It's one of the oldest stings in the book. Two testers--one black, one white--walk into a real estate office and ask the agent what's for sale.
If he's dumb, the agent steers the white tester toward white areas and the black tester away from them--and vice versa with black areas. If he's really dumb, the agent makes a few bigoted wisecracks. All of which the testers record and turn over to prosecutors, who then indict the agent for racial steering.
Such discriminatory steering happens quite often in the south suburbs and on the city's southwest and northwest sides. The latest batch of allegations comes out of integrated Evanston. All told, five real estate firms in the north suburb have been charged with racial steering. Another five firms were accused of breaking a local law by not distributing Evanston's fair-housing brochure. Two of the cases will be heard in federal court; the others will be presented to Evanston's Human Relations Commission. The allegations emerged from a recent fairhousing audit conducted for Evanston by the Interfaith Housing Center of the Northern Suburbs.
Spokesmen for the five companies whose agents were charged with discrimination--Baird & Warner, Inc., Century 21/Shoreline Realtors, Inc., Re/Max Lakefront, Merrill Lynch Realty, Inc., and Real Estate Professionals--have nothing to say about the allegations yet. "My only comment is that we are innocent," says Julie Malmed, president of Century 21/Shoreline. "That's all I'm going to say."
Evanston officials express disappointment with the evidence of discrimination. "I guess I shouldn't be surprised," says Owen Thomas, executive director of the Human Relations Commission. "Evanston is a heterogeneous community, but it's not happenstance that 98 percent of the black population lives in west Evanston. We've got some realtors in Evanston who play straight up, but we've also got some bad apples who have been playing these racial-steering games for a long, long time."
Most baffling is that the latest allegations reveal an astounding ignorance on the part of agents from some of Evanston's premier real estate firms. Evanston is an economically and ethnically integrated community whose real estate market is booming. Yet the charged agents apparently acted as though they thought sections of their community were slums.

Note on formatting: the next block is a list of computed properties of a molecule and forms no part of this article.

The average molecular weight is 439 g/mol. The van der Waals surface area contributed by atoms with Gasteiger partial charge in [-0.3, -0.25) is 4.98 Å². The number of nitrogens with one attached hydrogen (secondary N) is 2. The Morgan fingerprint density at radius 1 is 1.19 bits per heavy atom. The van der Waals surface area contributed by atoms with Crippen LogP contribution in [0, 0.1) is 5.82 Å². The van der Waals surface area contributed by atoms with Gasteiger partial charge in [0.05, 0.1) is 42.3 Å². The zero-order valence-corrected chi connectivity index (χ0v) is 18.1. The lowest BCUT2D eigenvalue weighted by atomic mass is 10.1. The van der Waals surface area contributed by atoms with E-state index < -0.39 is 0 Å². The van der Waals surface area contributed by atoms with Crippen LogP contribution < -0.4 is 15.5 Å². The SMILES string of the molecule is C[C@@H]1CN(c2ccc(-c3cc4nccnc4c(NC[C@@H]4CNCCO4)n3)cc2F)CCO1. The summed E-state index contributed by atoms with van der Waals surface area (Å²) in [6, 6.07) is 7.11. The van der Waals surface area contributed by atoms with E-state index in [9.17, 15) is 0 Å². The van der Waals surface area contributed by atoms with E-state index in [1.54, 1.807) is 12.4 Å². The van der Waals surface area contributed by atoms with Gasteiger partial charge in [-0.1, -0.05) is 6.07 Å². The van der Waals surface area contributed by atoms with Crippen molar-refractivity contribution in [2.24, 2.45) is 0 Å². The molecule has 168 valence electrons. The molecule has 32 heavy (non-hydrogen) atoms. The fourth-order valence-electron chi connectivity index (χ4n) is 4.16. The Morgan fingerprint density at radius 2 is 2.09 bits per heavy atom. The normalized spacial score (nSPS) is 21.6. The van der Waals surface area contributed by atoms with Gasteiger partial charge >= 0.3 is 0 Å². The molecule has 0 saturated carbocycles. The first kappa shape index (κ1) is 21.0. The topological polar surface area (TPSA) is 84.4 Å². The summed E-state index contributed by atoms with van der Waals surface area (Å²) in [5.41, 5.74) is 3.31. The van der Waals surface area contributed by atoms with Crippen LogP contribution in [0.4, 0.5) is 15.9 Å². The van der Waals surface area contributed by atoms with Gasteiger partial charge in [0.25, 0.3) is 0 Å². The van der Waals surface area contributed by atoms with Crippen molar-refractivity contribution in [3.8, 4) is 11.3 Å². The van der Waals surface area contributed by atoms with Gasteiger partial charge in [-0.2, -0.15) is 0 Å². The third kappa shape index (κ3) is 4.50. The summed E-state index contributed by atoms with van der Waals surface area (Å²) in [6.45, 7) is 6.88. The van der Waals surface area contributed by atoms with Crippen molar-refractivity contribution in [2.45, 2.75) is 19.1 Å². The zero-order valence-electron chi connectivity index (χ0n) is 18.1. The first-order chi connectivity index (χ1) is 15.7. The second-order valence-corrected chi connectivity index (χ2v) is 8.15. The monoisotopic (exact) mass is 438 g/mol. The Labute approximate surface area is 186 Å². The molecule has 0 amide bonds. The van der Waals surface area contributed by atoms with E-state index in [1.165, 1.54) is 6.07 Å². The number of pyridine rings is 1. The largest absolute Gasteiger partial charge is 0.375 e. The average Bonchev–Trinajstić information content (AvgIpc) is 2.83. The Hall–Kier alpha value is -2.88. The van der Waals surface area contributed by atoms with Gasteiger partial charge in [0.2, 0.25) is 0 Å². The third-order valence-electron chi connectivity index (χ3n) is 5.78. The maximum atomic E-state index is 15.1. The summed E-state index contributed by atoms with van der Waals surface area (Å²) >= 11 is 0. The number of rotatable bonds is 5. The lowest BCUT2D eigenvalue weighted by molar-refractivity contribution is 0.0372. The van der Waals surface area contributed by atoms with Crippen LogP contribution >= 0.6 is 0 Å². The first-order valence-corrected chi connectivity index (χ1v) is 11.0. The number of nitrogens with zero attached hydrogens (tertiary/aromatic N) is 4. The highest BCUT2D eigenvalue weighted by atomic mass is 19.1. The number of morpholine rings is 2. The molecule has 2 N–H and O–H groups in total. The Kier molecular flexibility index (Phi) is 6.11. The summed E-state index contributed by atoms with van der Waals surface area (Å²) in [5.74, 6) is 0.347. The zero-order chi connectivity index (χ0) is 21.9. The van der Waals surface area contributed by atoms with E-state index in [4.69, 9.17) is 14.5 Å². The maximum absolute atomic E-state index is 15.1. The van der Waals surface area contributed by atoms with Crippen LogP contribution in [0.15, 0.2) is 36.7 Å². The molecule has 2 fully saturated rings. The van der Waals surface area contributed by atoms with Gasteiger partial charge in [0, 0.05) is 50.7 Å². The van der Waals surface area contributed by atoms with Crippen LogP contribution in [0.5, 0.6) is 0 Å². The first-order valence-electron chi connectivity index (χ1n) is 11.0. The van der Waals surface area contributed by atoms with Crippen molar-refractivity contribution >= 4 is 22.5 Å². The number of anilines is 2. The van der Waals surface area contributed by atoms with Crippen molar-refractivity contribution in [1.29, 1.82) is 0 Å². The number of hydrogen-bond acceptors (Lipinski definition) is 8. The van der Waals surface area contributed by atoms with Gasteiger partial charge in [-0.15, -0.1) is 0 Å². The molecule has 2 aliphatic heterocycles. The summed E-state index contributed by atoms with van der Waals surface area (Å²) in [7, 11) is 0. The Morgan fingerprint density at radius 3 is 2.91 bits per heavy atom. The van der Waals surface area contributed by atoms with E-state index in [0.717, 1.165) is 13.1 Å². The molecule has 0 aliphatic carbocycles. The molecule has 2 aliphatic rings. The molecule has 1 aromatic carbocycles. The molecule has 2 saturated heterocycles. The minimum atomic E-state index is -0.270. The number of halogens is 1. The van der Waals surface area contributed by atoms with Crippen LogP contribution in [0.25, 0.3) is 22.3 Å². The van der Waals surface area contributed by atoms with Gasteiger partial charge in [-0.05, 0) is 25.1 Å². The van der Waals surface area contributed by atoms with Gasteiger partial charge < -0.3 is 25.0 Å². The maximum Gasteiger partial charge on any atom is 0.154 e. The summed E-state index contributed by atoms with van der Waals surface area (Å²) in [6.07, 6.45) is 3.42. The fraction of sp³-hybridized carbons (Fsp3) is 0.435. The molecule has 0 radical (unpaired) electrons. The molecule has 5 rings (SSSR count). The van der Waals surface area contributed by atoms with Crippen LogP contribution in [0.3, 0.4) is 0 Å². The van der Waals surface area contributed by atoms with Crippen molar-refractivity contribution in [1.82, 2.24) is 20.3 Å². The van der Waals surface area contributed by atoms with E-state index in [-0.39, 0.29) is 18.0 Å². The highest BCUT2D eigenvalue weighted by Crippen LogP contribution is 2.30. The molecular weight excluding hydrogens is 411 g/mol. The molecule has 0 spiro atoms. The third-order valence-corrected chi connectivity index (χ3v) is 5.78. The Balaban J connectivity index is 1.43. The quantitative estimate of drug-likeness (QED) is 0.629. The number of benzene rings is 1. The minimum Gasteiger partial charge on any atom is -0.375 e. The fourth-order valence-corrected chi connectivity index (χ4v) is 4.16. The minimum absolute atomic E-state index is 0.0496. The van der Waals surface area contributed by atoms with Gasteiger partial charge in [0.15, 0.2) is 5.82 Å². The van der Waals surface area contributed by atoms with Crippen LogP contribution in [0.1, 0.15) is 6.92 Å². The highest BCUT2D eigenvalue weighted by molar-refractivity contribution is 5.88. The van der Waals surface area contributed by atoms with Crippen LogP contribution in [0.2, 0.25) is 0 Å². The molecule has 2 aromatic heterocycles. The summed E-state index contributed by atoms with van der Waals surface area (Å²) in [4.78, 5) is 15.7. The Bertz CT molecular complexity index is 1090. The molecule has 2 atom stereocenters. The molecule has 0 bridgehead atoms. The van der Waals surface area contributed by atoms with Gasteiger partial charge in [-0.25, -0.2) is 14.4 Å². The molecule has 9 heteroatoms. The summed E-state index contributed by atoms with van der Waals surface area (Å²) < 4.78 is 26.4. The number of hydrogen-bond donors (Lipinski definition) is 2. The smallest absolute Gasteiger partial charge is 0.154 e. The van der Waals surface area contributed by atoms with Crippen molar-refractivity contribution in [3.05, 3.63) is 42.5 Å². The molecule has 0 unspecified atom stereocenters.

"The average price of a house sold through the North Board of Realtors in Evanston is over $200,000," says Joe Goodman, president of Orrington Realty. "Prices on the average have gone up 13 percent annually for the last three years. They've gone up 120 percent since 1979. Last year only about 7 percent of the houses sold for less than $80,000. A three-bedroom condo goes for $165,000. Some houses by the lake go for over a million. Like all the northern suburbs, this is a boom market."
It should be. Evanston has everything Chicago has and more. It's got the lake, the el, clean tree-lined streets, well-kept parks, a strong tax base, splendid old houses, and, most important, excellent public schools. The market could draw the same kinds of people--white professionals--that moved to Lincoln Park and the near north side.
"I think Evanston will gentrify as more and more young people in Chicago have children of school age," says Judy Jager, staff organizer for the Evanston Neighborhood Conference, a coalition of local community groups. "Most whites here like living near blacks, and most blacks like living near whites. The beauty of Evanston is its diversity--that's why so many of us came here."
Of course, one can only speculate on how agents view the relationship between race and real estate in Evanston, since they won't talk about it. "I don't have any idea of what the future real estate market in Evanston is," says Alan Bigelow, vice president of residential sales for Baird & Warner. "Neither do you, although everyone is entitled to his own opinion."
Nevertheless, some agents still seem to cling to the notion that whites will never want to live alongside blacks. Agents from the firms charged with racial steering allegedly did not show listings in white areas to blacks and steered whites from black neighborhoods. "We'd have a white tester ask for property in the range of about $80,000," says Fred Underwood, the fair-housing educator for the Human Relations Commission. "The agent would say 'We don't have any.' Then the tester would flip through the book of multiple listings and see all these nice homes in that price range. He'd say 'What about these?' And the agent would say, 'Oh, you don't want to live there--that's on the west side.'"
Evanston's west side is a stable working-class community of wood frames, two-flats, and bungalows that would cost a fortune if they stood on the north side. In its heart--at the intersection of Church and Dodge streets--stands Evanston Township High School. The area does have some run-down homes, but by no stretch of the imagination could it be called a slum.